configuration should be avoided except for very small networks.  Even
   if the server is under a ULA prefix, any subnet rearrangement that
   causes it to be renumbered will have the same effect.

   If a server with a DNS name is statically addressed via a common
   configuration database that supports both DHCPv6 and DNS, then it can
   be renumbered "without a flag day" by following RFC 4192.  However,
   if there is no common configuration database, then present technology
   requires manual intervention.  Similar considerations apply to
   virtual servers with static addresses.

   If client computers, such as desktops, are statically addressed via a
   common configuration database and stateful DHCPv6, they can also be
   renumbered "without a flag day."  But other statically addressed
   clients will need manual intervention, so DHCPv6 should be used if
   possible.

   If address-based software licensing is unavoidable, requiring static
   addresses, and ULAs cannot be used for this case, an administrative
   procedure during renumbering seems unavoidable.

   If network elements have static addresses, the network management
   system and affected client hosts must be informed when they are
   renumbered.  Even if a network element is under a ULA prefix, any
   subnet rearrangement that causes it to be renumbered will have the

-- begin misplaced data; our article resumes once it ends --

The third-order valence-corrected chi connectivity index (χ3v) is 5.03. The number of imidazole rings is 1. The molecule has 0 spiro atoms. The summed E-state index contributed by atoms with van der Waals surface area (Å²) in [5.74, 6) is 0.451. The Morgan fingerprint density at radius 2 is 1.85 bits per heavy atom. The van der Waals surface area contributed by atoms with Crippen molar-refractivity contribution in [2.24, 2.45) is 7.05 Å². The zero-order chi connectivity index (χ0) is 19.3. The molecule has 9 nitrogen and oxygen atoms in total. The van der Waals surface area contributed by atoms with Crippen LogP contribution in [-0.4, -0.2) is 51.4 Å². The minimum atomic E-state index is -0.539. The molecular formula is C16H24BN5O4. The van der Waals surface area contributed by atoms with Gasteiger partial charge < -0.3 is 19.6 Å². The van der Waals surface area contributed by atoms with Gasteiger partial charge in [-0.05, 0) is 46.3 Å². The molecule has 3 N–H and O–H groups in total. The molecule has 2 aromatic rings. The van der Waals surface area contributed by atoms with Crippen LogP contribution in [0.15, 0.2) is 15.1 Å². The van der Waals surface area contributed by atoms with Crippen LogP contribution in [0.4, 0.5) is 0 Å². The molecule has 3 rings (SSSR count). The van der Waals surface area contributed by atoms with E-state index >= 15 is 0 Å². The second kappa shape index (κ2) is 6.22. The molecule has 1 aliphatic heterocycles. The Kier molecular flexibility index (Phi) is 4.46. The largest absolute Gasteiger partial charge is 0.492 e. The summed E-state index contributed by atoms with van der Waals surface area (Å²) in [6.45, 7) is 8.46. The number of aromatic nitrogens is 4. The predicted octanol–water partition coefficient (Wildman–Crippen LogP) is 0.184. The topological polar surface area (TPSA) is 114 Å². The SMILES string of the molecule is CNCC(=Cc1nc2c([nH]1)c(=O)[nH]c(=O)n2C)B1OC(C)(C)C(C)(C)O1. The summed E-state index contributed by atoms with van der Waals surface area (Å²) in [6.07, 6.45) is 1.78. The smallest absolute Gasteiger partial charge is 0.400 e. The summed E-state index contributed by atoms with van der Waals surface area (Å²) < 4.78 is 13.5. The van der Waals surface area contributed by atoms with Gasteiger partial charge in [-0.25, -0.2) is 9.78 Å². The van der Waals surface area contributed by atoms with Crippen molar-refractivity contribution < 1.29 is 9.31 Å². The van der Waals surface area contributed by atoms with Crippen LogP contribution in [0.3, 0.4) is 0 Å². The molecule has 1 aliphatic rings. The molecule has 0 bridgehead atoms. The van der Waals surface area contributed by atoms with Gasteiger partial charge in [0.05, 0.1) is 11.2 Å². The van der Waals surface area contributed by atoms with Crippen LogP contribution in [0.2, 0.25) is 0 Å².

same effect.

   ACLs configured with static addresses must be updated during
   renumbering.

   It appears that the majority of the above problems can be largely
   mitigated if the following measures are taken:

   1.  The site uses a general configuration management database and an
       associated tool that manage all prefixes and all DHCPv6, DNS, and
       router and security configurations in a consistent and integrated
       way.  Even if static addresses are used, they are always
       configured with this tool, and never manually.  Specification of
       such a tool is out of scope for the present document.

   2.  All printers and other local servers are always accessed via a
       DNS or mDNS name, or via a discovery protocol.  User computers
       are configured only with names for such servers and never with
       their addresses.

   3.  Internal traffic uses a ULA prefix, such that disturbance to such
       traffic is avoided if the externally used prefix changes.

   4.  If prefix renumbering is required, the RFC 4192 procedure is
       followed.

   Remaining open questions are:

   1.  Is minor residual loss of extremely long-living transport
       sessions during renumbering operationally acceptable?

   2.  Can automatic network element renumbering be performed without
       interrupting any user sessions?

   3.  Do any software licensing systems require manual intervention?

4.  Security Considerations

   This document does not define a protocol, so it does not introduce
   any new security exposures.  However, security configurations, such
   as ACLs, are affected by the renumbering of static addresses.

5.  Acknowledgements

   Valuable comments and contributions were made by Ran Atkinson, Ralph